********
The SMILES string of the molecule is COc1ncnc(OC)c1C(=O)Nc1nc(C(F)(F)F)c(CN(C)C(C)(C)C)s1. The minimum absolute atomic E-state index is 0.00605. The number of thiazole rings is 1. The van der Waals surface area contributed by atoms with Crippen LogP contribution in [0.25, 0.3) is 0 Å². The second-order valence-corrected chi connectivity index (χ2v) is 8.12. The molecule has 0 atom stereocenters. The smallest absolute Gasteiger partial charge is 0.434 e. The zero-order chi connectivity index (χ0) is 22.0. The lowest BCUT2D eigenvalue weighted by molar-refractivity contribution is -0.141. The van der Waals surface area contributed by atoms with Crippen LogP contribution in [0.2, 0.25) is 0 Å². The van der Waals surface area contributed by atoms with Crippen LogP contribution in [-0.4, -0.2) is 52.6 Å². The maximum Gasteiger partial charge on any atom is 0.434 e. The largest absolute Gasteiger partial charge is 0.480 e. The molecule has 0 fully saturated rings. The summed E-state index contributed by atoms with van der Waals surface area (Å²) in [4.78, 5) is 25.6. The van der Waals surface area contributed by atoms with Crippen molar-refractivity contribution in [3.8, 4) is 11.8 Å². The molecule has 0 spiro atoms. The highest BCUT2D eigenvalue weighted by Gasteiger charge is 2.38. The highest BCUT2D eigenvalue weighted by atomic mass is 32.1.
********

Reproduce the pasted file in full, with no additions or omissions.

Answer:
The SMILES string of the molecule is COc1ncnc(OC)c1C(=O)Nc1nc(C(F)(F)F)c(CN(C)C(C)(C)C)s1. The minimum absolute atomic E-state index is 0.00605. The number of thiazole rings is 1. The van der Waals surface area contributed by atoms with Crippen LogP contribution in [0.25, 0.3) is 0 Å². The second-order valence-corrected chi connectivity index (χ2v) is 8.12. The molecule has 0 atom stereocenters. The smallest absolute Gasteiger partial charge is 0.434 e. The zero-order chi connectivity index (χ0) is 22.0. The lowest BCUT2D eigenvalue weighted by molar-refractivity contribution is -0.141. The van der Waals surface area contributed by atoms with Crippen LogP contribution in [0.2, 0.25) is 0 Å². The van der Waals surface area contributed by atoms with Crippen LogP contribution in [-0.4, -0.2) is 52.6 Å². The maximum Gasteiger partial charge on any atom is 0.434 e. The largest absolute Gasteiger partial charge is 0.480 e. The molecule has 0 fully saturated rings. The summed E-state index contributed by atoms with van der Waals surface area (Å²) in [4.78, 5) is 25.6. The van der Waals surface area contributed by atoms with Crippen molar-refractivity contribution in [3.8, 4) is 11.8 Å². The molecule has 0 spiro atoms. The highest BCUT2D eigenvalue weighted by Gasteiger charge is 2.38. The highest BCUT2D eigenvalue weighted by atomic mass is 32.1.